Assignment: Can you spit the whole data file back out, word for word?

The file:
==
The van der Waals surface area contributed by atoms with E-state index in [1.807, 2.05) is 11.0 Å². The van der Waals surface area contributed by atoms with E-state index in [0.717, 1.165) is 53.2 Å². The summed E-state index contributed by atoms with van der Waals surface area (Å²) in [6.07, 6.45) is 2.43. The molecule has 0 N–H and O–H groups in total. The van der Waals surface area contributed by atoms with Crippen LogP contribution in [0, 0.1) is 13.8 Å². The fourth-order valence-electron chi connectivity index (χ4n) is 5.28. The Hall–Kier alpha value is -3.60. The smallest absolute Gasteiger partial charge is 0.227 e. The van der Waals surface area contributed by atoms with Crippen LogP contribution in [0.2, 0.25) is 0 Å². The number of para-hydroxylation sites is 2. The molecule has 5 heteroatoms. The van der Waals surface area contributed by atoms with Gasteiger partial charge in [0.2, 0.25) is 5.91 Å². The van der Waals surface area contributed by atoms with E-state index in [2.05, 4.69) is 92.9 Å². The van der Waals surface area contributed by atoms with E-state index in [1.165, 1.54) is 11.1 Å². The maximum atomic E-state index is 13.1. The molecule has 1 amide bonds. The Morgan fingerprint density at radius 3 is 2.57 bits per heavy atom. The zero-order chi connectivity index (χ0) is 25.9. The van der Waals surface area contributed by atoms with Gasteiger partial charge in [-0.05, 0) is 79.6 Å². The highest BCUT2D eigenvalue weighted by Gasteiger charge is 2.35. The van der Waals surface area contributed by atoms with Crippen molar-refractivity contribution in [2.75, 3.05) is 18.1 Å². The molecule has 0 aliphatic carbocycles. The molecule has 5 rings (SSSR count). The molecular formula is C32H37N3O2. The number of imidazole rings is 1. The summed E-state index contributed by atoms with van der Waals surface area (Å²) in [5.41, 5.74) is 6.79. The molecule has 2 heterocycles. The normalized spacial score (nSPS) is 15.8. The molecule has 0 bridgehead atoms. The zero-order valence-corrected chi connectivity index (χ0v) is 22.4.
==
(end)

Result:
The van der Waals surface area contributed by atoms with E-state index in [1.807, 2.05) is 11.0 Å². The van der Waals surface area contributed by atoms with E-state index in [0.717, 1.165) is 53.2 Å². The summed E-state index contributed by atoms with van der Waals surface area (Å²) in [6.07, 6.45) is 2.43. The molecule has 0 N–H and O–H groups in total. The van der Waals surface area contributed by atoms with Crippen LogP contribution in [0, 0.1) is 13.8 Å². The fourth-order valence-electron chi connectivity index (χ4n) is 5.28. The Hall–Kier alpha value is -3.60. The smallest absolute Gasteiger partial charge is 0.227 e. The van der Waals surface area contributed by atoms with Crippen LogP contribution in [0.2, 0.25) is 0 Å². The number of para-hydroxylation sites is 2. The molecule has 5 heteroatoms. The van der Waals surface area contributed by atoms with Gasteiger partial charge in [0.2, 0.25) is 5.91 Å². The van der Waals surface area contributed by atoms with E-state index in [2.05, 4.69) is 92.9 Å². The van der Waals surface area contributed by atoms with E-state index in [1.165, 1.54) is 11.1 Å². The maximum atomic E-state index is 13.1. The molecule has 1 amide bonds. The Morgan fingerprint density at radius 3 is 2.57 bits per heavy atom. The zero-order chi connectivity index (χ0) is 25.9. The van der Waals surface area contributed by atoms with Gasteiger partial charge in [-0.05, 0) is 79.6 Å². The highest BCUT2D eigenvalue weighted by Gasteiger charge is 2.35. The van der Waals surface area contributed by atoms with Crippen molar-refractivity contribution in [2.75, 3.05) is 18.1 Å². The molecule has 0 aliphatic carbocycles. The molecule has 5 rings (SSSR count). The molecular formula is C32H37N3O2. The number of imidazole rings is 1. The summed E-state index contributed by atoms with van der Waals surface area (Å²) in [5.41, 5.74) is 6.79. The molecule has 2 heterocycles. The normalized spacial score (nSPS) is 15.8. The molecule has 0 bridgehead atoms. The zero-order valence-corrected chi connectivity index (χ0v) is 22.4.